If you’re selling your home, your first step should be to paint your bathrooms blue.
Why? Because buyers will pay $5,000 more for them than homes with different-colored bathrooms, according to a Zillow study. 
Minor renovations like that stacked on top of each other can increase your home’s value by thousands of dollars when it comes time to sell. And with homeowners facing more than $15,000 “hidden costs,” or agent commissions and sales taxes, according to another Zillow study, it doesn’t hurt to make a few changes that will save you the most money. 
What to do first: sell or buy?
Home sellers don’t always have to buy — at least not right away. In this market, there are a few other options. For those looking to upgrade or downsize, it’s still best to sell first, buy later.
“I encourage sellers who are also buyers to think about selling first,” says Eileen Lorway, a real estate agent at Redfin. “They should consider temporary rental options, or moving in with relatives after they sell. Then they will be able to take the time they need to find their dream house, know exactly what they’ll have to work with financially, and won’t end up adding unnecessary contingencies to offers, which will give them a better chance to get the home.” 
Since homes are selling fast, you can get a decent return on your investment. With that, you can take some time to build your offer for your next home, even if your next one doesn’t come around right after selling.
Simple additions to increase your home’s value
Before you sell your home, you’ll want to upgrade the obvious things — your lawn, appliances, and furniture. But buyers’ habits suggest that getting a new paint job and a fancy thermostat can boost your home value even further. These simple upgrades are perfect for homebuyers that aren’t sure whether to overhaul their decor or invest in bigger assets.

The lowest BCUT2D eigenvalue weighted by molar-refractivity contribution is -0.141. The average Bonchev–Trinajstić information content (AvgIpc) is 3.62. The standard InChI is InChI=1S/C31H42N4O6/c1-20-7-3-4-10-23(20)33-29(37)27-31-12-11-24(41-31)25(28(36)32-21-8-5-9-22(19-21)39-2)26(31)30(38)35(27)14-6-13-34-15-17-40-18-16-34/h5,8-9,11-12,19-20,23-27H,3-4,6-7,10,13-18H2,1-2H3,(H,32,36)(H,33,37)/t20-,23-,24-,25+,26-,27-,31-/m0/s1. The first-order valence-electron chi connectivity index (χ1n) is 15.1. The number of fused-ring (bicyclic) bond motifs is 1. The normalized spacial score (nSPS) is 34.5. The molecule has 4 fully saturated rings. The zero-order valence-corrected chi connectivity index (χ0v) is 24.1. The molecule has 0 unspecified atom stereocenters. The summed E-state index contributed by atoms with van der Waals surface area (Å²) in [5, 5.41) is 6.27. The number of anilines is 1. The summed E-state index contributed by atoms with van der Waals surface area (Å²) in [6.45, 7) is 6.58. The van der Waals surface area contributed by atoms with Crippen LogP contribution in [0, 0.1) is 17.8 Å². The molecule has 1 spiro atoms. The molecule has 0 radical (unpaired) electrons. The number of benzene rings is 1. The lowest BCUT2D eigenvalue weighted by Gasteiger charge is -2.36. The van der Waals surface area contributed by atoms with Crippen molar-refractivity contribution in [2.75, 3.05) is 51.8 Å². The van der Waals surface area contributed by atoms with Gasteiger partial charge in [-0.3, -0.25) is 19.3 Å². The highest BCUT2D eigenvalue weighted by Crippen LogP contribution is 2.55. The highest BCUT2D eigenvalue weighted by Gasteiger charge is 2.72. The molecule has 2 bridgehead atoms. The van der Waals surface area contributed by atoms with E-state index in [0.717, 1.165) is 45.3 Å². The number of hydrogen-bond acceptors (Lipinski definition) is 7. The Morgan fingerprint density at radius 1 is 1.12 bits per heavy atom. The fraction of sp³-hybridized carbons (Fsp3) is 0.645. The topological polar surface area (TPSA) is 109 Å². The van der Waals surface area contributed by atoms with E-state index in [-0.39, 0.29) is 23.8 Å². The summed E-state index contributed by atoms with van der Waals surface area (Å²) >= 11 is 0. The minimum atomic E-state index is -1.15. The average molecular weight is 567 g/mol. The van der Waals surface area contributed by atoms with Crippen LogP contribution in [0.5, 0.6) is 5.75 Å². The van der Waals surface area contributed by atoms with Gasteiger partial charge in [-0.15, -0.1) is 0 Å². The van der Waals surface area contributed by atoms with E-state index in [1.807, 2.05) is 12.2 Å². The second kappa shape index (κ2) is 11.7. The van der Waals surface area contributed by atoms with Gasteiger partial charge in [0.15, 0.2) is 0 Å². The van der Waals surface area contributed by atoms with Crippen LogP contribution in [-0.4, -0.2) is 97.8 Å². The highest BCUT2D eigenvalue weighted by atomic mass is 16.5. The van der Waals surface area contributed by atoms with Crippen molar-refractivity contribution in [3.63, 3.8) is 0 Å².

A programmable thermostat, among other smart devices, can boost your home value up to 5 percent, according to Consumer Reports.  Better Homes and Gardens Real Estate Tech Valley President Miguel Berger told the nonprofit product testing organization that he often installs Nest thermostats, energy-saving smart thermostats, in homes that are being sold “because it creates the impression that this is a high-tech home.” 
Other real estate experts are also leaning on these small devices to make homes more attractive, especially to younger buyers.
“If I walk into four houses in the same neighborhood, and one has a Nest thermostat and the agent has educated me that it could save 10 to 12 percent in my heating and cooling, that’s going to stick out in my mind. While the other houses maybe I’m going to forget about,” Angel Piontek told New York Magazine.  Piontek is real estate firm Coldwell Banking Elite’s marketing vice president and has 15 years of real estate experience.
More than half (54 percent) of homeowners said they would buy or install smart home products if they were selling their home and knew it would sell faster with the new technology, according to a Coldwell Banker survey.  Forty-four percent of those who would install said they’re willing to spend up to $3,000 solely on smart technology.
Other smart products like lights, door locks, and security systems can also make a home more enticing to millennials, Consumer Reports said.
Millennials are consuming more of the housing market than Generation X and baby boomers — which is why sellers are targeting home styles toward millennials. Here’s the breakdown of new mortgages in 2018, according to housing news site Housing Wire… 
- Millennials: 45 percent
- Generation X: 36 percent
- Baby boomers: 17 percent
On average, homes with blue bathrooms sold for $5,440 more than those with other colors. And it’s not just bathrooms — walls and exteriors painted blue helped, too.
Why is blue so great? Zillow’s chief economist Svenja Gudell says it comes down to making potential buyers feel as if they already live there.
“Color can be a powerful tool for attracting buyers to a home, especially in listing photos and videos,” Gudell says. “Painting walls in fresh, natural-looking colors, particularly in shades of blue and pale gray not only make a home feel larger, but also are neutral enough to help future buyers envision themselves living in the space.